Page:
Schnee (schnee) wrote,
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[POLITICS] We live in interesting times

I think most people probably won't even have heard of the whole Icesave fiasco, and those that have probably did not keep up with current developments there; I didn't follow every last detail, either, but you still hear pieces of important news every now and then.

That happened two days ago.

As a quick recap, back before the Icelandic economic crisis, Icelandic banks (pretty much unbridled by regulations and oversight) were offering saving accounts with unusually high interest rates in e.g. the UK, the Netherlands and Germany. When the economic crisis happened and those banks folded, a dispute started concerning whether the Icelandic state would have to reimburse foreign savers for the assets lost there, or whether this was a case of "you gambled, you lost, better luck next time".

I can't comment on whether Iceland should be required to do so or not, but needless to say, authorities in the UK and the Netherlands were quite vocal in their opinion that the answer was "yes", and there was a lot of negotiation behind closed doors. Ultimately, an agreement was reached with the Icelandic government, and a law was passed in Iceland, but people in Iceland protested, and the president refused to sign the law and put it up for a referendum, where a majority of people promptly rejected it.

Negotiations resumed, and last week, a new law was passed in parliament; however, there was still demand for a new referendum, and a petition calling for one garnered more than 40,000 signatures (in a country of ~320,000, mind you — 20% of all voters).

So the president decided to do just that: he refused to sign the law, and instead called for a referendum.

A lot of ink has been spilt over that decision already, and I'm gonna add some to it now: I think that this is absolutely the RIGHT decision. No matter what one's opinion is on the underlying dispute (as stated above, I do not have one; I simply don't know the details, so I have no basis for forming one), and no matter what one's opinion is on the current agreement and the new law, the resolution of the Icesave dispute is something that will shape Icelandic society for a long time; Iceland will be saddled with a debt of several billion EUR that'll take a generation (30 years) to pay off.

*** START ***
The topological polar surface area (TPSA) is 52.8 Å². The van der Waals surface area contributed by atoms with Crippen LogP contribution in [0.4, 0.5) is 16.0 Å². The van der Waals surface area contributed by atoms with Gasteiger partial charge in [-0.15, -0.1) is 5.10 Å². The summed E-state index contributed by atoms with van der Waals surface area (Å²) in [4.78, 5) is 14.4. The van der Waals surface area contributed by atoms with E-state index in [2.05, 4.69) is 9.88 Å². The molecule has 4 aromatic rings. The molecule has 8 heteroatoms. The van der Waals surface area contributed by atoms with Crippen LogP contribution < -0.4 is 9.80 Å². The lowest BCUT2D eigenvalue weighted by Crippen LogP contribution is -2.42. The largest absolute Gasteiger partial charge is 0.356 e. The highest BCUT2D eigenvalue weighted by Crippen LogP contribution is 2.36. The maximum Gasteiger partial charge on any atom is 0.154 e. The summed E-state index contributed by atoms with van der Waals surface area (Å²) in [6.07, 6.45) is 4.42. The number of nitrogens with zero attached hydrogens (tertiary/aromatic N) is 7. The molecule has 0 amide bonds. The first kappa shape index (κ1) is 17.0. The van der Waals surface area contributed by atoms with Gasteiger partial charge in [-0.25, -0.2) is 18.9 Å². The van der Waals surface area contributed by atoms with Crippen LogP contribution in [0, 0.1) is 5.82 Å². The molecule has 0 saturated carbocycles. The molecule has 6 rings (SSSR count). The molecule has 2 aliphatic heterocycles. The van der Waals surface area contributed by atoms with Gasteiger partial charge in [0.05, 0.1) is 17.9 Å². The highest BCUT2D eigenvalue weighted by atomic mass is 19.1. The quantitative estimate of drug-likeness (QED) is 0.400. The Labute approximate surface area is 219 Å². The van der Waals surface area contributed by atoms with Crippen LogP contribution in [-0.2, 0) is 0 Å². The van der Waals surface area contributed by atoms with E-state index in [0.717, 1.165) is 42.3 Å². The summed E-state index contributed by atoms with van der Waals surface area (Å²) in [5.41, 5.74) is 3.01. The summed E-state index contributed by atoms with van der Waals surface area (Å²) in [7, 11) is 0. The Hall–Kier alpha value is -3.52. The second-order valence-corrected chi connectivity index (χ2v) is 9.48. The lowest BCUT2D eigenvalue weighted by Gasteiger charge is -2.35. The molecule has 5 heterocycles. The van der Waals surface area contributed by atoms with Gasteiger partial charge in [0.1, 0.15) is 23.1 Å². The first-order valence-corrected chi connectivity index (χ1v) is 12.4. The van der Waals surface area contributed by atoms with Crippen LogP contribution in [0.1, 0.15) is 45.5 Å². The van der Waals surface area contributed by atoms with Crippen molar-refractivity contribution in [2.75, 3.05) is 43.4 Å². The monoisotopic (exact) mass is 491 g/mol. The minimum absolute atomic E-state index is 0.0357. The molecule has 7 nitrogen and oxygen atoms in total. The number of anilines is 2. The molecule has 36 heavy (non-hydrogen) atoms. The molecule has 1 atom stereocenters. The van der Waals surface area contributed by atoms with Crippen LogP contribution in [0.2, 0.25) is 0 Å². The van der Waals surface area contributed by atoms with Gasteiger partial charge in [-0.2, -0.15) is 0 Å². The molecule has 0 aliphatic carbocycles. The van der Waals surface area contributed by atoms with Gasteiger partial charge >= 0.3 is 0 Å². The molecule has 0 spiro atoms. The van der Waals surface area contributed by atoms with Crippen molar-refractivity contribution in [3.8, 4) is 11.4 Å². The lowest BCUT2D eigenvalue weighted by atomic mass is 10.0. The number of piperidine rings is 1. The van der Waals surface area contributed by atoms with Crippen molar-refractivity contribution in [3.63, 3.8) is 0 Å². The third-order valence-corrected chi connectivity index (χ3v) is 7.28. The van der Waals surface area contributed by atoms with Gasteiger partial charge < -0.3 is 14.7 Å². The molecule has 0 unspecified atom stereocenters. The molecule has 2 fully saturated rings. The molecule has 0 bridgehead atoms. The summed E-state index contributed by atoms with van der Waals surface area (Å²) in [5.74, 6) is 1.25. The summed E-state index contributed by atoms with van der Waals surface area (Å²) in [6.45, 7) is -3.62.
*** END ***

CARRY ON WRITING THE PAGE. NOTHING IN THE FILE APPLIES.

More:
As such, I think it's important that the actual people who'll be paying the money and feeling the effects are heard: the actual constituents of society. It's one thing to accept such a deal when given a choice, but quite another to have it imposed without having any say; and although the government is loudly complaining right now that an elected government has been given the authority to decide on behalf of the people and thus should be able to do just that, particularly when a parliamental vote was not even very close, which this one wasn't (an argument that does have some merit), I think that in the long run, the government would be well-advised to remember that it is the servant of the people, not their master.

Of course, the whole thing's probably pretty academic, anyway, since polls have shown that a majority of Icelanders actually favor the agreement and want to put the whole Icesave issue to rest, finally. At the same time, I think people realize that a rejection of the agreement would have other far-reaching consequences; it's not a matter of voting to give away your money to pay someone else's debt or keeping it as much as it is a choice between two evils. But I really think that the psychological effects on society are the most important: give the people the ability to control its own fate, and you will avoid running into problems later on. Forcing through such a far-reaching law, even when the majority of people are in favor, could very well come back and haunt you in a decade or two.

So, kudos to the Icelandic president for not being afraid to actually use his powers, and for recognizing that the people matter; but also, kudos to the Icelandic government for working to resolve this conflict, and kudos to all of Iceland for cleaning up the mess left by a few.
Tags: democracy, iceland, politics, thoughts
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